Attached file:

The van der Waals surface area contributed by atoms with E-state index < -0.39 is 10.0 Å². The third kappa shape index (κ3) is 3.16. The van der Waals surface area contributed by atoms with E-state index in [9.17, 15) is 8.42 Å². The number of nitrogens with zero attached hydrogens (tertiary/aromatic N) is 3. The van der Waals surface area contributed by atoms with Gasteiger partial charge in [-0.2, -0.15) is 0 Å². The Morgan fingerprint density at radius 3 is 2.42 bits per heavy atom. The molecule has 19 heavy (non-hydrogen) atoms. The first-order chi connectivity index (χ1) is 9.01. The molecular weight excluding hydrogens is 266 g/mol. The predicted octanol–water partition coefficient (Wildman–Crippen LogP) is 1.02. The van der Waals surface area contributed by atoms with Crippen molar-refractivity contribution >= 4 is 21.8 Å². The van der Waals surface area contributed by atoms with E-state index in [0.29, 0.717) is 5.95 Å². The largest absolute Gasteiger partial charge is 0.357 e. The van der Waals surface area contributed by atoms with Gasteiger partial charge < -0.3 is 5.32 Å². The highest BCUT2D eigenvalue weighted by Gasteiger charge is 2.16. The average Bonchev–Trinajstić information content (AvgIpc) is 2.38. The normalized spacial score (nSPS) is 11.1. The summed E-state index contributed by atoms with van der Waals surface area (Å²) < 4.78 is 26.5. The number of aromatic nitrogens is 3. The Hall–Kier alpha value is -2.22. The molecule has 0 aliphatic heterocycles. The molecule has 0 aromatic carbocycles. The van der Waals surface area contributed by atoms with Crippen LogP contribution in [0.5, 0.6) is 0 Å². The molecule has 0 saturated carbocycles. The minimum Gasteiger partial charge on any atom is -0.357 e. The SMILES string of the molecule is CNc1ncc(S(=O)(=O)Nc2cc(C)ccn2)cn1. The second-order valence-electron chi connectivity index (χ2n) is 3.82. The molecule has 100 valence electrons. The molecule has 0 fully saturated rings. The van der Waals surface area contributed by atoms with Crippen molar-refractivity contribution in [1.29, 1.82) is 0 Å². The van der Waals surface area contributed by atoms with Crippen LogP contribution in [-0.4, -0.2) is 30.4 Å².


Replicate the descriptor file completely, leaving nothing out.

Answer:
The van der Waals surface area contributed by atoms with E-state index < -0.39 is 10.0 Å². The third kappa shape index (κ3) is 3.16. The van der Waals surface area contributed by atoms with E-state index in [9.17, 15) is 8.42 Å². The number of nitrogens with zero attached hydrogens (tertiary/aromatic N) is 3. The van der Waals surface area contributed by atoms with Gasteiger partial charge in [-0.2, -0.15) is 0 Å². The Morgan fingerprint density at radius 3 is 2.42 bits per heavy atom. The molecule has 19 heavy (non-hydrogen) atoms. The first-order chi connectivity index (χ1) is 9.01. The molecular weight excluding hydrogens is 266 g/mol. The predicted octanol–water partition coefficient (Wildman–Crippen LogP) is 1.02. The van der Waals surface area contributed by atoms with Crippen molar-refractivity contribution >= 4 is 21.8 Å². The van der Waals surface area contributed by atoms with E-state index in [0.29, 0.717) is 5.95 Å². The largest absolute Gasteiger partial charge is 0.357 e. The van der Waals surface area contributed by atoms with Gasteiger partial charge < -0.3 is 5.32 Å². The highest BCUT2D eigenvalue weighted by Gasteiger charge is 2.16. The average Bonchev–Trinajstić information content (AvgIpc) is 2.38. The normalized spacial score (nSPS) is 11.1. The summed E-state index contributed by atoms with van der Waals surface area (Å²) < 4.78 is 26.5. The number of aromatic nitrogens is 3. The Hall–Kier alpha value is -2.22. The molecule has 0 aliphatic heterocycles. The molecule has 0 aromatic carbocycles. The van der Waals surface area contributed by atoms with Crippen LogP contribution in [0.5, 0.6) is 0 Å². The molecule has 0 saturated carbocycles. The minimum Gasteiger partial charge on any atom is -0.357 e. The SMILES string of the molecule is CNc1ncc(S(=O)(=O)Nc2cc(C)ccn2)cn1. The second-order valence-electron chi connectivity index (χ2n) is 3.82. The molecule has 100 valence electrons. The molecule has 0 fully saturated rings. The van der Waals surface area contributed by atoms with Crippen molar-refractivity contribution in [1.29, 1.82) is 0 Å². The van der Waals surface area contributed by atoms with Crippen LogP contribution in [-0.4, -0.2) is 30.4 Å².